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South Africa - Aluminium foundry sector on the decline

Aluminium Federation of Southern Africa (Afsa) executive director Mark Krieg says the aluminium foundry sector has declined by 40% over the last five years, while the wrought aluminium sector is growing steadily by about 7% a year.

He partially attributes the decline in the foundry industry to government’s support of the export of scrap under the open trade philosophy. Krieg says other countries have been paying an opportunistic price for scrap from South Africa to facilitate value addition under a different economic model. Local foundries find that meeting the opportunistic cost makes it unviable to continue casting. This has placed the industry under extreme pressure.

He comments, however, that the situation is on its way towards resolution. After about eight years of discussions, government is working towards a new model for the export of scrap. The local effect should be a reduction of secondary metal prices, which will assist the foundry sector.

He explains that scrap is important to the industry. Aluminium is difficult to extract from its natural oxide, given that aluminium binds tightly with oxygen, and a large quantity of energy and effort is required to separate the two elements. However, once the metal has been separated from its oxide, remelting only takes 5% of the power required to extract the aluminium.

Once it is extracted it can be reclaimed quite easily. It acts as an energy bank, making aluminium scrap a valued commodity.

Scrap is an extremely valuable resource, as aluminium can be recycled and reused repeatedly. Seventy-six per cent of all the aluminium smelted over the last 120 years is still in use and can be traced,” says Krieg.

Krieg comments that a proposed response to the energy crisis was to shut down primary aluminium smelters.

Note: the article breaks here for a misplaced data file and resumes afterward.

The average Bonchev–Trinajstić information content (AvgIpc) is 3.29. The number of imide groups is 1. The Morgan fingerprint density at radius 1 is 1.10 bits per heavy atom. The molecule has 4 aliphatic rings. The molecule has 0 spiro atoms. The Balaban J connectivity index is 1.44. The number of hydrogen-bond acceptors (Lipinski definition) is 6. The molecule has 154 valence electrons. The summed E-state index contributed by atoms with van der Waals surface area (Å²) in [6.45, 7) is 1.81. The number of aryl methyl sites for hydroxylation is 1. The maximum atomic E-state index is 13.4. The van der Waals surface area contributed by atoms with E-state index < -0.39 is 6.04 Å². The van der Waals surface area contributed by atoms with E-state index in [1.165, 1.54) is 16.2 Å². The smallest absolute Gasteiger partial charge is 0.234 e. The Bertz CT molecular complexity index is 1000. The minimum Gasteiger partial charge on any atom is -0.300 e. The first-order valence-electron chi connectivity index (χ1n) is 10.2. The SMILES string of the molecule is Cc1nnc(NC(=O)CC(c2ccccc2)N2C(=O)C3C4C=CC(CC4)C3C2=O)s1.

Eskom is considering restrictions on industry, allowing them to buy 90% of the average energy used in the previous financial year, which ended in September last year. The utility also plans to limit growth in electrical supply by 4%, to service a 6% growth in demand.

Krieg says these restrictions will result in an entirely different cash flow analysis. While the aluminium industry is generally on the increase, the challenge of the energy limitations, coupled with the envisaged limit of the growth of electrical supply to 4% a year, implies a move away from primary beneficiation in the aluminium industry towards less energy intensive downstream value addition,” says Krieg.

He comments that the perception exists that the smelters are buying subsidised energy, but explains that this was only marginally true before 1986, when smelters were given a preferential rate for energy as they used large amounts of energy continuously with no increases in use, which was convenient for power suppliers.

Matters changed in 1986 in the US when a high demand for energy resulted in an electrical supply cost contract tied to a percentage of London Metal Exchange, in 1986. In essence, this implied a high price similar to and better than most industries when the commodity prices were high in times of high demand, and depressed prices when demand was low. A similar model is followed in the local primary smelter supply.

Quite apart from a world-based power cost, aluminium smelters require energy security, as the smelting process is a continuous, balanced operation necessitating the continuous operation of smelters. The local smelters are among the most modern in the world.

Energy saving can only be achieved through pot closure.

However, the secondary sector is different. He says that a proposed project to be undertaken by the National Foundry Technology Network, supported by Afsa, will see the benchmarking of the energy use by foundries with the aim of devising ways to reduce energy use.